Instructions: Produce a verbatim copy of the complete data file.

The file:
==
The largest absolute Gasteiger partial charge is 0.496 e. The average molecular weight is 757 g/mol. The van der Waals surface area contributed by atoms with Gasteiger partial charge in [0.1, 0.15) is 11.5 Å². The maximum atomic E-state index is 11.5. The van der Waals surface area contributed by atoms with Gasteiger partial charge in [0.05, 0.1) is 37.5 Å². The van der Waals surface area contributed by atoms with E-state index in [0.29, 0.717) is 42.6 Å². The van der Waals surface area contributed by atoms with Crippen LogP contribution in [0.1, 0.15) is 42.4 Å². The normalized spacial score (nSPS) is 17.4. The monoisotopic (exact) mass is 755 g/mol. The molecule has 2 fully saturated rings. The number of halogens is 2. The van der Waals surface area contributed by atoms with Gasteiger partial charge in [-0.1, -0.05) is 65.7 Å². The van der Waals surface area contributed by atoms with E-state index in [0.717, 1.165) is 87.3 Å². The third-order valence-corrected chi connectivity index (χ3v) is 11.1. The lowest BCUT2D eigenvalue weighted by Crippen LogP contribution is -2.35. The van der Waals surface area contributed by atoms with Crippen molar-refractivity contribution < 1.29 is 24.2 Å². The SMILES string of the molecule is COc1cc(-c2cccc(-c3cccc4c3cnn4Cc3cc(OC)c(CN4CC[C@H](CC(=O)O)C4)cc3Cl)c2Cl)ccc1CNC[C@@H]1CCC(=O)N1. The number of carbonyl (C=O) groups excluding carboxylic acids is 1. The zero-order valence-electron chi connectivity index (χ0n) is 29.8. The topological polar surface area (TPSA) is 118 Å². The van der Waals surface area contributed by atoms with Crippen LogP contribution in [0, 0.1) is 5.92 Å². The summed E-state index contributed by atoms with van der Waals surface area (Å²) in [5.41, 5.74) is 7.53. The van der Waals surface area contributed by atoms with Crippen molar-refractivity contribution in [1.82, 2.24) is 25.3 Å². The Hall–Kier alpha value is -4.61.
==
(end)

The largest absolute Gasteiger partial charge is 0.496 e. The average molecular weight is 757 g/mol. The van der Waals surface area contributed by atoms with Gasteiger partial charge in [0.1, 0.15) is 11.5 Å². The maximum atomic E-state index is 11.5. The van der Waals surface area contributed by atoms with Gasteiger partial charge in [0.05, 0.1) is 37.5 Å². The van der Waals surface area contributed by atoms with E-state index in [0.29, 0.717) is 42.6 Å². The van der Waals surface area contributed by atoms with Crippen LogP contribution in [0.1, 0.15) is 42.4 Å². The normalized spacial score (nSPS) is 17.4. The monoisotopic (exact) mass is 755 g/mol. The molecule has 2 fully saturated rings. The number of halogens is 2. The van der Waals surface area contributed by atoms with Gasteiger partial charge in [-0.1, -0.05) is 65.7 Å². The van der Waals surface area contributed by atoms with E-state index in [0.717, 1.165) is 87.3 Å². The third-order valence-corrected chi connectivity index (χ3v) is 11.1. The lowest BCUT2D eigenvalue weighted by Crippen LogP contribution is -2.35. The van der Waals surface area contributed by atoms with Crippen molar-refractivity contribution < 1.29 is 24.2 Å². The SMILES string of the molecule is COc1cc(-c2cccc(-c3cccc4c3cnn4Cc3cc(OC)c(CN4CC[C@H](CC(=O)O)C4)cc3Cl)c2Cl)ccc1CNC[C@@H]1CCC(=O)N1. The number of carbonyl (C=O) groups excluding carboxylic acids is 1. The zero-order valence-electron chi connectivity index (χ0n) is 29.8. The topological polar surface area (TPSA) is 118 Å². The van der Waals surface area contributed by atoms with Crippen LogP contribution in [0, 0.1) is 5.92 Å². The summed E-state index contributed by atoms with van der Waals surface area (Å²) in [5.41, 5.74) is 7.53. The van der Waals surface area contributed by atoms with Crippen molar-refractivity contribution in [1.82, 2.24) is 25.3 Å². The Hall–Kier alpha value is -4.61.